To connect up to this, you put another ethernet over power line plug at the electric outlet near the applicable device (again, no power strips), attach the internet port on the ethernet plug to the internet port on the device with another ethernet cable and you are in business. The ethernet over power line plugs cost between $35 and $80 for a set.

So, taking stock of all this, here’s how it breaks down (in addition to high speed internet connection):

Router and Modem (docisis 3.0) $120
Digital antenna or antennas (coaxial cable and a splitter or amplifier) $25-$125
Streaming Device $100
OOMA TELO $100
Ethernet over Power Line Plugs (say four) $75
Ethernet Cable (Cat-6 bag of five six footers) $13
Total: $433-$533

So, for $400-$550, you can ditch the cable company for everything other than the high speed connection. You will need to look at the cost of equipment and high speed pricing and contrast that with cable bundles to make your own decision on whether cutting the cord makes sense for you. We did it last year and haven’t looked back.

Good luck, neighbors! Please leave any follow-up questions in the comments below.

1 Comment on "Cutting the Cord: How to Ditch Cable (for Non-Techies)"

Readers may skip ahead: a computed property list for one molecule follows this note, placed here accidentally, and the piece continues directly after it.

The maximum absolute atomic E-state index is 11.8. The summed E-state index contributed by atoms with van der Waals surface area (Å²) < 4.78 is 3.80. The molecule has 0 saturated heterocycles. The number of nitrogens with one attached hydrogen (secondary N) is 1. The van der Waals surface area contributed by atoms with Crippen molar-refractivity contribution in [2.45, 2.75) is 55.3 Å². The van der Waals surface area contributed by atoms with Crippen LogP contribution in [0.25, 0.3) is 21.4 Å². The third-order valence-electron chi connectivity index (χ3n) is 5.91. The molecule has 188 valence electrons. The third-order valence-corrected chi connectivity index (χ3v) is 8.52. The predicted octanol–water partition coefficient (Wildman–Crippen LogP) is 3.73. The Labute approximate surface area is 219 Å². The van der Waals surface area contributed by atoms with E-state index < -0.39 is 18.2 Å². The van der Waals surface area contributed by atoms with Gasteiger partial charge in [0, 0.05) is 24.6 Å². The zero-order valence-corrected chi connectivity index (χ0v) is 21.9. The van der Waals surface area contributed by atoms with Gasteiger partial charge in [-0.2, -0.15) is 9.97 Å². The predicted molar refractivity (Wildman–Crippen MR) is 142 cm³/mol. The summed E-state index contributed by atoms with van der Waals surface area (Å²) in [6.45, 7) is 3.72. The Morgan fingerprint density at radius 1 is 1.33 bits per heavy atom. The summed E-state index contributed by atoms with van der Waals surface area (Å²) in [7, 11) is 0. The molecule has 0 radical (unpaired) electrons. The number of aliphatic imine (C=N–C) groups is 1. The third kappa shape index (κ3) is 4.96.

1. Scott matthews | July 27, 2015 at 11:27 am | Reply

    Thank you for this. I was actually planning to cancel my cable today after preparing myself by setting my home up for all streaming and trying to live as if we did not have cable. I take this article as a sort of sign that we’re making the right move.

    I have a Tivo (my own) and already had my own wifi router and cable modem for years. The Tivo helps since most of CBS is not on Hulu and there are some shows there that I’d hate to miss. With the Tivo, I get a guide for the over the air channels so I can flip channels similar to when I have cable. It also comes preloaded with Amazon, Hulu and Netflix apps similar to the internet tv.

    The other advantage to the Tivo is that I can set up subscriptions of shows I want and navigate to the shows through my Tivo playlist as if they were recordings event though they are served by a streaming service. So I can mix historic shows and newly recorded shows in one folder. Makes searching for things a bit easier.